Teen's head for machines earns recognition
A student at the York County School of Technology is part of a multigenerational machine-shop tradition that has garnered him national recognition.
Hunter Mackison, 17, will represent the state in Kansas City this week at the 48th annual National Leadership and Skills Conference, a competition that showcases the skills of technical education students across the country.
His specialty is precision machining technology, which uses a 3-D model program to design and create metal parts, such as axle mounts.
Hunter and his brother Jordan, 16, go to school, work and play together. And most of their free time is spent with their dad, John, in their family-owned machine shop, B&B Metal Finishing and Polishing in Manchester Township.
Filled with tools, motors and even race cars, the shop makes clear this family loves to work together on different projects.
“I’ve been in the machine shop since I could walk,” Hunter said.
It’s almost as if working with machines is in his blood, his father said.
“We’re definitely proud of what he’s done,” John Mackison said. “Some kids are into sports; our kids are into machining.”
And all that work is for a reason: The boys want to race sprint cars for a living.
“It’s all a hobby and a career,” said Jordan, an aspiring welder who helped create a 54-by-54-inch sign York Tech donated to the American Welding Society.
Through helping their dad with the family business, the skills the boys hone in the shop translate into their 410 sprint cars, high-powered race cars that run on dirt tracks.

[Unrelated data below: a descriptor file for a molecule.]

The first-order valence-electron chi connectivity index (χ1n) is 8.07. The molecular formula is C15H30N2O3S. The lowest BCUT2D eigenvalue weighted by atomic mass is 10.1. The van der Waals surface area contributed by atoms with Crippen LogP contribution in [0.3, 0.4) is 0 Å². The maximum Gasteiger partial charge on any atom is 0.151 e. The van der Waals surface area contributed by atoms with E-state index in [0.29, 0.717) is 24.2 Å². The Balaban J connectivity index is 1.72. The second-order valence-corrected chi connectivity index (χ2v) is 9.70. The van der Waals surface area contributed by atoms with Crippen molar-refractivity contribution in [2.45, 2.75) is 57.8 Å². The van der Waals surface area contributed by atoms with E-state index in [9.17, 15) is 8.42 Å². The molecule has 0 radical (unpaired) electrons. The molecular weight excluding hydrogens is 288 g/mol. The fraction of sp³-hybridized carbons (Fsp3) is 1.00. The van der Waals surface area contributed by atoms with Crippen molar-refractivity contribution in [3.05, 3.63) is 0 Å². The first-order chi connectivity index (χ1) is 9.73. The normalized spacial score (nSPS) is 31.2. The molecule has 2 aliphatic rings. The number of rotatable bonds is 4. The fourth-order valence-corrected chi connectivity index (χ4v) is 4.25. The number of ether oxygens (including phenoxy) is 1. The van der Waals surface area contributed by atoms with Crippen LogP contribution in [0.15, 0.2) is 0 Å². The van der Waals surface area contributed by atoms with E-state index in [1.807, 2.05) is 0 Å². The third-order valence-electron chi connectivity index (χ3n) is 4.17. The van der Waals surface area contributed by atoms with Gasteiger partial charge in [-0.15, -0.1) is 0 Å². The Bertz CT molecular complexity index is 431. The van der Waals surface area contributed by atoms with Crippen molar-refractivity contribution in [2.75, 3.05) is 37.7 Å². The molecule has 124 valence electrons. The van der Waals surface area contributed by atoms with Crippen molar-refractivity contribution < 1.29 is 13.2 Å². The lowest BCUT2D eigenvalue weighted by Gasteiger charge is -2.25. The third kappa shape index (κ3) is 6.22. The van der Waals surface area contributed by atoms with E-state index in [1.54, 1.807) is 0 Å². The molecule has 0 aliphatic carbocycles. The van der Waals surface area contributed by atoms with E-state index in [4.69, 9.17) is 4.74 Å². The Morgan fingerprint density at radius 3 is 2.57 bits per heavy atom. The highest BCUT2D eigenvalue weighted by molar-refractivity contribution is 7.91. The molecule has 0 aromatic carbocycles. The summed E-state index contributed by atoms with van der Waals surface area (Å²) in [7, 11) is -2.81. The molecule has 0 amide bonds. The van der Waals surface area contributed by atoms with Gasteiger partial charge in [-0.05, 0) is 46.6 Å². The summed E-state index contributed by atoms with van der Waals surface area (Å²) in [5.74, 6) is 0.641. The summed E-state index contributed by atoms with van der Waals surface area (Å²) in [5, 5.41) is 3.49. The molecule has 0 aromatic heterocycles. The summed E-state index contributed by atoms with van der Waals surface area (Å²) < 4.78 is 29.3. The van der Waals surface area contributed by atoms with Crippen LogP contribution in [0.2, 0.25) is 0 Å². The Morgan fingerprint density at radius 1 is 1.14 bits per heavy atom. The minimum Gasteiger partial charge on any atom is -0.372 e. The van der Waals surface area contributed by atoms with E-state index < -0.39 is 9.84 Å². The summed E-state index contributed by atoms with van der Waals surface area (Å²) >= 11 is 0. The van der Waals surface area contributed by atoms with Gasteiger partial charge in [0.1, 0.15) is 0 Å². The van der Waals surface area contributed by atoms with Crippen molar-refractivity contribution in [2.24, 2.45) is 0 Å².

The boys assemble their own V-8 motors and even cut their own stickers from vinyl.
The cars go up to 140 mph and have about twice the horsepower of the average car, they said.
“This business is to make the money to race,” John said. “Whatever it takes to make a buck to go racing.”
The boys’ father and both grandfathers before them, including the late Johnny Mackison Sr., who is in the York County Racing Club Hall of Fame, all had a passion for racing.
The boys and their dad go to Lincoln Speedway each Friday, and Hunter won the track’s Rookie of the Year honor in 2012.
Since his sons took up sprint car racing, John has settled into a manager-type role.
Although the boys dream of “making it” and racing for a living, John said only a handful of racers can afford to do that nowadays. He did it himself in the late ’80s and early ’90s, but times have changed, he said.
“It really isn’t like it used to be,” he said.
But the skills they’re learning along the way are more important than anything, John said.
“They can go to work anywhere,” he said. “It’s all life skills.”
As for this week’s competition in Kansas City, Hunter earned a berth by placing first in the state skills competition, earning a $10,000 scholarship to Pennsylvania College of Technology.
In the weeklong national competition, Hunter will do lots of math, a job interview, machining and a written test.
“I’m feeling pretty good about it,” he said.
Last year, he was the first York Tech machining student ever to make it to nationals. He came in 20th out of 50 students in the nation.
“So my goal is to beat that,” he said.
PHOTO: York County School of Technology student Hunter Mackison, 17, measures a camshaft for his brother Jordan's race car at the family business B&B Metal Finishing. Hunter, who does the business' machine work, studies precision machine technologies and will be competing in a national SkillsUSA conference at the end of June. John A. Pavoncello photo - firstname.lastname@example.org